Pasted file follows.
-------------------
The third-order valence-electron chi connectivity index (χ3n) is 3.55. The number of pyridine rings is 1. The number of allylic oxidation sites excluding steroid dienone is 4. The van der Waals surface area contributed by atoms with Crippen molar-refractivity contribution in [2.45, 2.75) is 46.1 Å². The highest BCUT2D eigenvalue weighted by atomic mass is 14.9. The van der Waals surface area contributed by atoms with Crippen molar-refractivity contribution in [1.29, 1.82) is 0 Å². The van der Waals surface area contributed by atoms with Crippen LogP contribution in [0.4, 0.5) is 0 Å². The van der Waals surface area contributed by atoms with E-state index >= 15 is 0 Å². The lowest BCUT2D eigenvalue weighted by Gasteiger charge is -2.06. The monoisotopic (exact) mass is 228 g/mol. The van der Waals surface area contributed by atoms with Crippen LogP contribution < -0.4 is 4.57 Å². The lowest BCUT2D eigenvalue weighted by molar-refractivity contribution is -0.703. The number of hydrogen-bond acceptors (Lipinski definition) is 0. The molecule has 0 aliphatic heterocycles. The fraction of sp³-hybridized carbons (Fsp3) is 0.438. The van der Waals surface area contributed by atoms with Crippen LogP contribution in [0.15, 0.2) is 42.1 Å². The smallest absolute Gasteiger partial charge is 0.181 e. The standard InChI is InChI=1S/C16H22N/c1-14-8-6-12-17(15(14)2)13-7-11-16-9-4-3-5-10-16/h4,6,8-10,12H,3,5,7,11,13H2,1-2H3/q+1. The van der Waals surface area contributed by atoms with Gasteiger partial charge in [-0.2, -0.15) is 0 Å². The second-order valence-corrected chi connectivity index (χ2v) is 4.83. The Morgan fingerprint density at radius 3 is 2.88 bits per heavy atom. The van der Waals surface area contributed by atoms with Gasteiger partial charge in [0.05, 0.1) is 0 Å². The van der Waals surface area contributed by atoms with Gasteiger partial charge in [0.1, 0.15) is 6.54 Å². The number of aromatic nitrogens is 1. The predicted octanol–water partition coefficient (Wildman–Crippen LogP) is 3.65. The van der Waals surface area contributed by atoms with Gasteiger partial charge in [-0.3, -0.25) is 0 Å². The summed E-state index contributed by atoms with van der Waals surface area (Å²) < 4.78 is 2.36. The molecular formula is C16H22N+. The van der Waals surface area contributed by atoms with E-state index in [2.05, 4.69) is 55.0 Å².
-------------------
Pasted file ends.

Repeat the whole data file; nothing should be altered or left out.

The third-order valence-electron chi connectivity index (χ3n) is 3.55. The number of pyridine rings is 1. The number of allylic oxidation sites excluding steroid dienone is 4. The van der Waals surface area contributed by atoms with Crippen molar-refractivity contribution in [2.45, 2.75) is 46.1 Å². The highest BCUT2D eigenvalue weighted by atomic mass is 14.9. The van der Waals surface area contributed by atoms with Crippen molar-refractivity contribution in [1.29, 1.82) is 0 Å². The van der Waals surface area contributed by atoms with Crippen LogP contribution in [0.4, 0.5) is 0 Å². The van der Waals surface area contributed by atoms with E-state index >= 15 is 0 Å². The lowest BCUT2D eigenvalue weighted by Gasteiger charge is -2.06. The monoisotopic (exact) mass is 228 g/mol. The van der Waals surface area contributed by atoms with Crippen LogP contribution < -0.4 is 4.57 Å². The lowest BCUT2D eigenvalue weighted by molar-refractivity contribution is -0.703. The number of hydrogen-bond acceptors (Lipinski definition) is 0. The molecule has 0 aliphatic heterocycles. The fraction of sp³-hybridized carbons (Fsp3) is 0.438. The van der Waals surface area contributed by atoms with Crippen LogP contribution in [0.15, 0.2) is 42.1 Å². The smallest absolute Gasteiger partial charge is 0.181 e. The standard InChI is InChI=1S/C16H22N/c1-14-8-6-12-17(15(14)2)13-7-11-16-9-4-3-5-10-16/h4,6,8-10,12H,3,5,7,11,13H2,1-2H3/q+1. The van der Waals surface area contributed by atoms with Gasteiger partial charge in [-0.2, -0.15) is 0 Å². The second-order valence-corrected chi connectivity index (χ2v) is 4.83. The Morgan fingerprint density at radius 3 is 2.88 bits per heavy atom. The van der Waals surface area contributed by atoms with Gasteiger partial charge in [0.05, 0.1) is 0 Å². The van der Waals surface area contributed by atoms with Gasteiger partial charge in [0.1, 0.15) is 6.54 Å². The number of aromatic nitrogens is 1. The predicted octanol–water partition coefficient (Wildman–Crippen LogP) is 3.65. The van der Waals surface area contributed by atoms with Gasteiger partial charge in [-0.3, -0.25) is 0 Å². The summed E-state index contributed by atoms with van der Waals surface area (Å²) < 4.78 is 2.36. The molecular formula is C16H22N+. The van der Waals surface area contributed by atoms with E-state index in [2.05, 4.69) is 55.0 Å².